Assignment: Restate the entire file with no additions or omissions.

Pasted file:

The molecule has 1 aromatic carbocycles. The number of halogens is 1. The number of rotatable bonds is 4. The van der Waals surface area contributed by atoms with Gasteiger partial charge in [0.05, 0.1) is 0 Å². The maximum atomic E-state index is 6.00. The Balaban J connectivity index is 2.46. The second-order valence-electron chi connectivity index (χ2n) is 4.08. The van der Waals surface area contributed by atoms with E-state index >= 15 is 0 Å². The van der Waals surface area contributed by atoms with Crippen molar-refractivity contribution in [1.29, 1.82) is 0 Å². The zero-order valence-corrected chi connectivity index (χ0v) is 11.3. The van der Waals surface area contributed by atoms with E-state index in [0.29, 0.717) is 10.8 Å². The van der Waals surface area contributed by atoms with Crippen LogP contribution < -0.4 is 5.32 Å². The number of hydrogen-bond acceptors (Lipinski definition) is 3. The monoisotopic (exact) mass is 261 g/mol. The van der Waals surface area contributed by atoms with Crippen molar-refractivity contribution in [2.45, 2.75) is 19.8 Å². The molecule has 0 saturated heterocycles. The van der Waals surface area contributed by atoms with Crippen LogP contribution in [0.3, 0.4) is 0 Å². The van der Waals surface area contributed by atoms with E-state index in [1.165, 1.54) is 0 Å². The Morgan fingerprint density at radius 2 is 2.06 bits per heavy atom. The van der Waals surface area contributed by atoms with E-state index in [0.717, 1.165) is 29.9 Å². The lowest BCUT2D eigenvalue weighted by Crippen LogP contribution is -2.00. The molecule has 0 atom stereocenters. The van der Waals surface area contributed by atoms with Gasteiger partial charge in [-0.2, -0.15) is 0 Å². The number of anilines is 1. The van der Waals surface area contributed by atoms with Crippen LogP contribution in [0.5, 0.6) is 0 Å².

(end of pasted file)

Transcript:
The molecule has 1 aromatic carbocycles. The number of halogens is 1. The number of rotatable bonds is 4. The van der Waals surface area contributed by atoms with Gasteiger partial charge in [0.05, 0.1) is 0 Å². The maximum atomic E-state index is 6.00. The Balaban J connectivity index is 2.46. The second-order valence-electron chi connectivity index (χ2n) is 4.08. The van der Waals surface area contributed by atoms with E-state index >= 15 is 0 Å². The van der Waals surface area contributed by atoms with Crippen molar-refractivity contribution in [1.29, 1.82) is 0 Å². The zero-order valence-corrected chi connectivity index (χ0v) is 11.3. The van der Waals surface area contributed by atoms with E-state index in [0.29, 0.717) is 10.8 Å². The van der Waals surface area contributed by atoms with Crippen LogP contribution < -0.4 is 5.32 Å². The number of hydrogen-bond acceptors (Lipinski definition) is 3. The monoisotopic (exact) mass is 261 g/mol. The van der Waals surface area contributed by atoms with Crippen molar-refractivity contribution in [2.45, 2.75) is 19.8 Å². The molecule has 0 saturated heterocycles. The van der Waals surface area contributed by atoms with Crippen LogP contribution in [0.3, 0.4) is 0 Å². The van der Waals surface area contributed by atoms with E-state index in [1.165, 1.54) is 0 Å². The Morgan fingerprint density at radius 2 is 2.06 bits per heavy atom. The van der Waals surface area contributed by atoms with E-state index in [0.717, 1.165) is 29.9 Å². The lowest BCUT2D eigenvalue weighted by Crippen LogP contribution is -2.00. The molecule has 0 atom stereocenters. The van der Waals surface area contributed by atoms with Gasteiger partial charge in [-0.2, -0.15) is 0 Å². The number of anilines is 1. The van der Waals surface area contributed by atoms with Crippen LogP contribution in [0.5, 0.6) is 0 Å².